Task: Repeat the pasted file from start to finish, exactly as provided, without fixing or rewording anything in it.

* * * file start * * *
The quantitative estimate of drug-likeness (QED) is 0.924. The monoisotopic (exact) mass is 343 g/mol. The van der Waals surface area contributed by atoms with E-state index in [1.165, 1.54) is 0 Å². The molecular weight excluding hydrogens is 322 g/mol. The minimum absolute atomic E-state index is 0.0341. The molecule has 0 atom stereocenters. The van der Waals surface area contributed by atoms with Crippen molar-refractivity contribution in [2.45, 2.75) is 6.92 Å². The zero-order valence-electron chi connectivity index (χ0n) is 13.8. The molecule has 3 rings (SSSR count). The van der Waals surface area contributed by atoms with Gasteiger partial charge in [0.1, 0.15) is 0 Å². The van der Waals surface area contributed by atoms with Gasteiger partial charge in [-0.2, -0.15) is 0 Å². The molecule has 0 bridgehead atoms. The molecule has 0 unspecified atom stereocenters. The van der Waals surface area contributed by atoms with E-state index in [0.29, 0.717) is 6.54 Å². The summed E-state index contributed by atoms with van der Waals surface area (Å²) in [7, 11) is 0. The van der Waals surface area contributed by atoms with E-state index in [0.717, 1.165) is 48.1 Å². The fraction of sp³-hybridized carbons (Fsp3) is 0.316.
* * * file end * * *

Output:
The quantitative estimate of drug-likeness (QED) is 0.924. The monoisotopic (exact) mass is 343 g/mol. The van der Waals surface area contributed by atoms with E-state index in [1.165, 1.54) is 0 Å². The molecular weight excluding hydrogens is 322 g/mol. The minimum absolute atomic E-state index is 0.0341. The molecule has 0 atom stereocenters. The van der Waals surface area contributed by atoms with Crippen molar-refractivity contribution in [2.45, 2.75) is 6.92 Å². The zero-order valence-electron chi connectivity index (χ0n) is 13.8. The molecule has 3 rings (SSSR count). The van der Waals surface area contributed by atoms with Gasteiger partial charge in [0.1, 0.15) is 0 Å². The van der Waals surface area contributed by atoms with Gasteiger partial charge in [-0.2, -0.15) is 0 Å². The molecule has 0 bridgehead atoms. The molecule has 0 unspecified atom stereocenters. The van der Waals surface area contributed by atoms with E-state index in [0.29, 0.717) is 6.54 Å². The summed E-state index contributed by atoms with van der Waals surface area (Å²) in [7, 11) is 0. The van der Waals surface area contributed by atoms with E-state index in [0.717, 1.165) is 48.1 Å². The fraction of sp³-hybridized carbons (Fsp3) is 0.316.